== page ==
Michael H. Schrader, P.E.

Wilbur Smith Associates, Inc.

Dallas, Texas



John R. Hoffpauer, AICP


Little Rock, Arkansas




In order to better allocate scarce regional transportation resources when considering the construction of grade-separated highway-railway crossings in Central Arkansas, Metroplan, the Metropolitan Planning Organization, created a methodology to provide a consistent quantitative evaluation of potential locations.  This methodology considered use of seven quantitative factors: noise, community cohesion, delay, accessibility, connectivity, geographic distribution, and safety.  Each factor yielded a value between 0 and 1, which allows an equally weighted comparison between the different factors, as well as a net sum of all factors.  The net result, then, is an aggregate value that can aid in the evaluation and prioritization of potential highway-railway grade separation locations.






Michael H. Schrader, P.E.

Wilbur Smith Associates, Inc.

4925 Greenville Avenue

Suite 915

Dallas, Texas 75206-4085


Phone:  (214) 890-4460

Fax: (214) 890-7521

e-mail:  mschrader@wilbursmith.com



John R. Hoffpauer, AICP


501 West Markham Street

Suite B

Little Rock, Arkansas  72201


Phone: (501) 372-3300

Fax: (501) 372-8060

e-mail:  jhoffpauer@metroplan.org




Paper No. 01-3051



Michael H. Schrader, P.E.

Wilbur Smith Associates, Inc.

Dallas, Texas


John R. Hoffpauer, AICP


Little Rock, Arkansas




One roadway element that has always been of concern to traffic practitioners since the mass popularization of the automobile as the preferred mode of travel is the at-grade railroad crossing.  Railroad crossings are perceived by many to be among the most dangerous, if not the most dangerous, of all the roadway elements.  Nowhere else on our roadway network is there a direct conflict between vehicles of such different size and operating capability than at a railroad crossing -- when a collision does occur, it is usually severe.  In addition to the safety concerns of at-grade crossings are the economic and environmental concerns.  Delays at at-grade crossings contribute to the loss of economic productivity, excessive wear-and-tear on vehicles, and the inefficient use of non-renewable natural resources (e.g. fuel).  In addition, inadequate maintenance of at-grade crossings increases operational costs for both motorists and railroads.  In short, at-grade crossings, and especially poorly maintained crossings, can be detrimental to the economic vitality of a community.

Because of these economic and safety issues, it is often beneficial to replace an at-grade crossing with a grade-separated one.  The Interstate system provided the upgrading of at-grade crossings along the nation’s trunk highways.  While the impact of the Interstate system has been substantial in terms of mobility and economic vitality, the Interstate system represents just a small fraction of the total road and highway mileage, and correspondingly, the total number of at-grade railroad crossings, across the nation.

Unfortunately, grade-separated rail crossings are relatively expensive, and thus the prevalent railroad crossing is at-grade.  For many jurisdictions, the cost of just one grade separation would consume several years’ worth of operating budgets.  The majority of the member communities of Metroplan, the Metropolitan Planning Organization (MPO) for Central Arkansas, as well as the MPO itself, are these types of jurisdictions.  Because of these fiscal constraints, it was necessary to create a methodology for evaluating and prioritizing proposed grade-separated rail crossings so that the limited financial resources available would be spent where they would have the greatest impact.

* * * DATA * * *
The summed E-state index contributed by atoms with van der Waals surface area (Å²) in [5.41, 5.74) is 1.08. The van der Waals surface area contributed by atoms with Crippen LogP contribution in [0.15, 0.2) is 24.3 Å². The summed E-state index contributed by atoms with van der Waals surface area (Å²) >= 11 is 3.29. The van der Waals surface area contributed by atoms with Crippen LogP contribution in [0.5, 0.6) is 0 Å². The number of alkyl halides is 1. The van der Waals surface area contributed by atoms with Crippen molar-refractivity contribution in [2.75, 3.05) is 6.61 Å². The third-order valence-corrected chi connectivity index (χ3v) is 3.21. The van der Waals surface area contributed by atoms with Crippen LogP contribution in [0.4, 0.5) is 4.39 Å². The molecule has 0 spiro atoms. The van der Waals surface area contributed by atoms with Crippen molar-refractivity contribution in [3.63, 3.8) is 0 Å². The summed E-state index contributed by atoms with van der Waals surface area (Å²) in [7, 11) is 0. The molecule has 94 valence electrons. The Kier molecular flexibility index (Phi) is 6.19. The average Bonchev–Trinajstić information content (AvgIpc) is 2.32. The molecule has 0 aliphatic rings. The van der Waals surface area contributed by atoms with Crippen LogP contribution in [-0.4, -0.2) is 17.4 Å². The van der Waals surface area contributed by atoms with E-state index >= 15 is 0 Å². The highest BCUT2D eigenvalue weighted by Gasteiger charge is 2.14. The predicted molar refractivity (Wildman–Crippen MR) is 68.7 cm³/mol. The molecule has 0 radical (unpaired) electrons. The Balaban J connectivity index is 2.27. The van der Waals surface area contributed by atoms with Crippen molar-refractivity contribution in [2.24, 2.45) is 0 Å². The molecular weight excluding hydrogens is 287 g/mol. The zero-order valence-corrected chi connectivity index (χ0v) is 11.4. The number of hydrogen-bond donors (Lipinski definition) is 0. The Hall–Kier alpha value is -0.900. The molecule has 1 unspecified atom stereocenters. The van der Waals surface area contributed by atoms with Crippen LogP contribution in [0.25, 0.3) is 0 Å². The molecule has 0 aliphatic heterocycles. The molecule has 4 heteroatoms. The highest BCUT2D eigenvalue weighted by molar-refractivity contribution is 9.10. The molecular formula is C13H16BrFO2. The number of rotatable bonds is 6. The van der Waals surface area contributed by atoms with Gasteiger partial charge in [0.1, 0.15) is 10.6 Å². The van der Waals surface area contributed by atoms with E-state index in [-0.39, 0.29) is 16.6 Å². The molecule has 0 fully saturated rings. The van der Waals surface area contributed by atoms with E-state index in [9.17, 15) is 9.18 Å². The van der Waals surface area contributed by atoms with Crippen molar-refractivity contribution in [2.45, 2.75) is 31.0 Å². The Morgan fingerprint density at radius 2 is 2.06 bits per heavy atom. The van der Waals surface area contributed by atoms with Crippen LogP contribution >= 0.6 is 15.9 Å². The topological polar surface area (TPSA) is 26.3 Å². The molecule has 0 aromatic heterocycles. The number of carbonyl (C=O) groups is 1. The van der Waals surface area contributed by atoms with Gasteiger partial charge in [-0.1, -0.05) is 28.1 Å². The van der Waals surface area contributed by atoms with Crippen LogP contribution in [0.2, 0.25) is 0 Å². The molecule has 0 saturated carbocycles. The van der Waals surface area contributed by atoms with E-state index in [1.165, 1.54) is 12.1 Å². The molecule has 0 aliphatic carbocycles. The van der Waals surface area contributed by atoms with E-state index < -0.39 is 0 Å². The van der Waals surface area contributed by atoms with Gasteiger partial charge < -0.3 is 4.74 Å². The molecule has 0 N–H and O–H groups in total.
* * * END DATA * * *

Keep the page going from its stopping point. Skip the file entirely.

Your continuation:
When deciding what kind of methodology to use in evaluating potential highway-railway grade separation locations, it was recognized that while benefit/cost ratios are important, they should not be the only determinant in selecting where rail grade separations should be located.  It was decided to attempt to develop and apply a range of evaluation factors in an effort to prioritize highway-railway grade separation needs in the Central Arkansas metropolitan area.

Seven factors, both quantitative and qualitative, were identified as preliminary evaluators, and quantitative equivalents were established for each.  These seven factors are:  noise, community cohesion, safety, delay, accessibility, geographic distribution, and connectivity.  Each factor is equated to yield comparable values between 0 and 1.


Factor 1:  Noise

Train horn noise is a significant quality-of-life issue in many communities across the country.  The Central Arkansas communities shared this concern.  The municipal buildings of several of the cities of Central Arkansas are so close to railroad tracks that phone calls and meetings are interrupted when a train passes because a human voice can not be comprehended over the noise of the train’s horn.

While the communities did not want to impose Draconian measures such as the banning of the blowing of a train’s horn within their corporate boundaries (due to the obvious safety concerns of such an action), they did want to try to address the noise issue somehow.  It was perceived by these communities that if at-grade crossings were replaced by grade-separated ones, the trains would no longer have to blow their horns, and thus the noise problem would be abated.